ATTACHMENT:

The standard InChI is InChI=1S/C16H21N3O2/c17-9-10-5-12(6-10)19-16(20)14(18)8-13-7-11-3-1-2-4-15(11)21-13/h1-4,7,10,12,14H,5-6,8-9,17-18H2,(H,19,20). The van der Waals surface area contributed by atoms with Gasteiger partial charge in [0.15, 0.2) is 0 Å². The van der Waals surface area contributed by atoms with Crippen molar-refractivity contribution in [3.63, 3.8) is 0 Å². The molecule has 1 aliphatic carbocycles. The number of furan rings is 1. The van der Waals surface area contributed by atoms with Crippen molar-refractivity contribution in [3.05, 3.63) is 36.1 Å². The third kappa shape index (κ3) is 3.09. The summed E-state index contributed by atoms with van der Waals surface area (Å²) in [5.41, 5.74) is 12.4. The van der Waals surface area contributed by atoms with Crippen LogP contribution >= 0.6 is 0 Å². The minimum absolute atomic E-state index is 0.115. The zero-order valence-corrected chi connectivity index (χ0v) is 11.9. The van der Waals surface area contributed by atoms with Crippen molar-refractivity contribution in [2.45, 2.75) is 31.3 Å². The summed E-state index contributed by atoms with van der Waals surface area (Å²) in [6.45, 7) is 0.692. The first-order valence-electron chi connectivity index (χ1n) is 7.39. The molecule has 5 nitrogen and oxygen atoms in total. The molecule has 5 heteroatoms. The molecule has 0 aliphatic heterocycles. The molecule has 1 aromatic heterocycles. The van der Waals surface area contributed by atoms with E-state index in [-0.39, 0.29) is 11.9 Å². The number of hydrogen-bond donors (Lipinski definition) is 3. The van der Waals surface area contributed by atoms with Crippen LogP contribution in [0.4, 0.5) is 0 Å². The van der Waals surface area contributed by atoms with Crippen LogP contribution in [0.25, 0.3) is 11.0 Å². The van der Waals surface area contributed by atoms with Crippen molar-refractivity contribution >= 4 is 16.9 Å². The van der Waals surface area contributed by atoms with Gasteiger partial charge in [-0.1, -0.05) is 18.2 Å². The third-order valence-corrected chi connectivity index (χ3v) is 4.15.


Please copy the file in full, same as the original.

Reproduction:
The standard InChI is InChI=1S/C16H21N3O2/c17-9-10-5-12(6-10)19-16(20)14(18)8-13-7-11-3-1-2-4-15(11)21-13/h1-4,7,10,12,14H,5-6,8-9,17-18H2,(H,19,20). The van der Waals surface area contributed by atoms with Gasteiger partial charge in [0.15, 0.2) is 0 Å². The van der Waals surface area contributed by atoms with Crippen molar-refractivity contribution in [3.63, 3.8) is 0 Å². The molecule has 1 aliphatic carbocycles. The number of furan rings is 1. The van der Waals surface area contributed by atoms with Crippen molar-refractivity contribution in [3.05, 3.63) is 36.1 Å². The third kappa shape index (κ3) is 3.09. The summed E-state index contributed by atoms with van der Waals surface area (Å²) in [5.41, 5.74) is 12.4. The van der Waals surface area contributed by atoms with Crippen LogP contribution >= 0.6 is 0 Å². The minimum absolute atomic E-state index is 0.115. The zero-order valence-corrected chi connectivity index (χ0v) is 11.9. The van der Waals surface area contributed by atoms with Crippen molar-refractivity contribution in [2.45, 2.75) is 31.3 Å². The summed E-state index contributed by atoms with van der Waals surface area (Å²) in [6.45, 7) is 0.692. The first-order valence-electron chi connectivity index (χ1n) is 7.39. The molecule has 5 nitrogen and oxygen atoms in total. The molecule has 5 heteroatoms. The molecule has 0 aliphatic heterocycles. The molecule has 1 aromatic heterocycles. The van der Waals surface area contributed by atoms with E-state index in [-0.39, 0.29) is 11.9 Å². The number of hydrogen-bond donors (Lipinski definition) is 3. The van der Waals surface area contributed by atoms with Crippen LogP contribution in [0.4, 0.5) is 0 Å². The van der Waals surface area contributed by atoms with Crippen LogP contribution in [0.25, 0.3) is 11.0 Å². The van der Waals surface area contributed by atoms with Crippen molar-refractivity contribution >= 4 is 16.9 Å². The van der Waals surface area contributed by atoms with Gasteiger partial charge in [-0.1, -0.05) is 18.2 Å². The third-order valence-corrected chi connectivity index (χ3v) is 4.15.